who the heck knows anything, anyway

Thursday, September 28, 2023

sept 28

My local pool, Columbia, was officially closed--condemned--in 2022. I still haven't gotten over it. As a person who suffers from a chronically bad case of nostalgia, I don't know if I'll ever get over it. 

I spent my very early childhood going to swim lessons there, spent afternoons at open swim with my mom and siblings when we were being homeschooled (middle-school), spent a few high-school mornings trying to swim a mile before having to sit my butt down in a chair for seven hours*, and spent my summers on the city's youth swim team from age eleven (if not earlier) to seventeen, repping Columbia every year but the last**. I got really, really good at swimming there.

I was basically raised in that pool. The main place of my childhood joy, and the only place I ever did sports. The only place where my body has ever exceeded expectations.

I'm much, much older now (nearly twenty years, jeezus). College was busy (and there was no swim team), I moved away for a while, and it wasn't easy to get back to the pool when I returned. I should have tried harder. I should have found time for it. I should have given them more money. I suppose my cumulative ~$300 wouldn't have made much difference when the cost to survive was $5,000,000, but I would have appreciated her more if I knew our time was limited. Almost like a grandparent, I suppose. Now that I've finally gotten back into swimming, she's gone. I've been going to a pool I never liked that's three times farther from me. It's now the only pool in two city quadrants, and the lanes are apparently packed all day. (Believe me--I've tried many different times.) 

And here's the thing, the real thing: I don't really swim for exercise. I mean, I do--it's the best kind for my body--but I'd say that's only 30% of the reason. If exercise was the main point, I could just up the use of my exercise bike and the weights that are basically light enough for babies. I wouldn't drag myself to a shitty pool a couple times a week. So, why? It turns out that there are few--if any--things I find spiritually satisfying these days. I got back into the pool, and every inch of me remembered: The water is it. Swimming is it. But sharing a lane with 2+ people takes the holiness out and just makes it exercise.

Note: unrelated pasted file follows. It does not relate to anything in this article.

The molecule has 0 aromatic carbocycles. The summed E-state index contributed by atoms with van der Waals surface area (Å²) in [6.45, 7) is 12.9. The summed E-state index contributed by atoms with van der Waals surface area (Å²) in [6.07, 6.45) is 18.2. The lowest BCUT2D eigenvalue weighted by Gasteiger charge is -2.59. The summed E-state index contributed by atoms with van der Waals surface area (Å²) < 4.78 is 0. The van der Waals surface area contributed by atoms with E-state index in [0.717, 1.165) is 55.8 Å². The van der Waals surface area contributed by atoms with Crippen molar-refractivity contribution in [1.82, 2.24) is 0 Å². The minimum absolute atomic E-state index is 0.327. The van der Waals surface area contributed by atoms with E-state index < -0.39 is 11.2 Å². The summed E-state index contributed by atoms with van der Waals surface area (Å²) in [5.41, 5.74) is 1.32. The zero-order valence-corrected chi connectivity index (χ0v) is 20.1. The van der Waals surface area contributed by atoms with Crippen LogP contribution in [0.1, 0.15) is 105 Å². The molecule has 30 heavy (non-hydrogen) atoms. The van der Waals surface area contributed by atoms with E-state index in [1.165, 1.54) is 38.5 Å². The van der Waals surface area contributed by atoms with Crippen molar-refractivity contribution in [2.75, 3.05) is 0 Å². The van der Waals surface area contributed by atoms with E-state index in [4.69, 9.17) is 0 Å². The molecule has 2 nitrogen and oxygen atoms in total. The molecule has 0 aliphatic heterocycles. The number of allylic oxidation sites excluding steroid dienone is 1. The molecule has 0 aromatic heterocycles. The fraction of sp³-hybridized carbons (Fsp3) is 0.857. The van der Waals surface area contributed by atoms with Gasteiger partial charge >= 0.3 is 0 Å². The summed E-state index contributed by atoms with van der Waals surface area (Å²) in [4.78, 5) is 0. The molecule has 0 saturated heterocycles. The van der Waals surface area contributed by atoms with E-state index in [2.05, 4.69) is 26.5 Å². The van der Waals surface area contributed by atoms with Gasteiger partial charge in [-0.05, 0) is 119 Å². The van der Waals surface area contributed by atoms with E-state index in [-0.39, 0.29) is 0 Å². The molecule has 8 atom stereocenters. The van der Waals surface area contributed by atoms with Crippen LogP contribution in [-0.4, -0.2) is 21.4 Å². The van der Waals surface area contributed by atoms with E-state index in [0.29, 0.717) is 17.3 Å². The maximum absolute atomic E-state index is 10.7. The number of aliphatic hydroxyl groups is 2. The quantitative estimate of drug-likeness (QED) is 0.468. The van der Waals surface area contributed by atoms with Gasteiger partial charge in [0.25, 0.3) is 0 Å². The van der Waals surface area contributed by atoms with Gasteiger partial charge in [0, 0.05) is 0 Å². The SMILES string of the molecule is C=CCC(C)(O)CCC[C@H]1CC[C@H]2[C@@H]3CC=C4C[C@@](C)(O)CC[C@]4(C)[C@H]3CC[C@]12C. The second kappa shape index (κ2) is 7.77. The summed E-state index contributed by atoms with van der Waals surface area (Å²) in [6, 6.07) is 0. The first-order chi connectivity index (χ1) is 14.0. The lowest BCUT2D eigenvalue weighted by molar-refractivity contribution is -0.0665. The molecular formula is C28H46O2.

Unless you're on a team, swimming is a solitary activity; one to which the entire body contributes.*** And my body remembers that perfect feeling, when the stroke is just right and there's barely a splash. I can't think of anything so grounded in the present as that feeling of cutting through the water with speed and softness. There's no thinking of anything but the angles of your joints, the counting of your breaths, the estimation of your distance to the edge where you can flip and push off the wall like a bullet for nearly half a length. No worrying about meetings, groceries, dinner, work, schedules, the overwhelming week's-worth of plans. Maybe this is what meditation is supposed to feel like.

Sometimes I like to yell into the water when I push off from the wall. Just a little bit. I know the sound carries, but no one has ever paused to see what was happening (they're busy in their own present, I think), and it feels really good. You should try it: keep your mouth closed, and let the sound come straight out of your chest. No letting your breath out through your nose, either; let the air out when you get close to the surface. Stronger than humming, not so high-pitched that it's a scream. Not a scared sound, but a release of frustration. Trust me. It feels really good.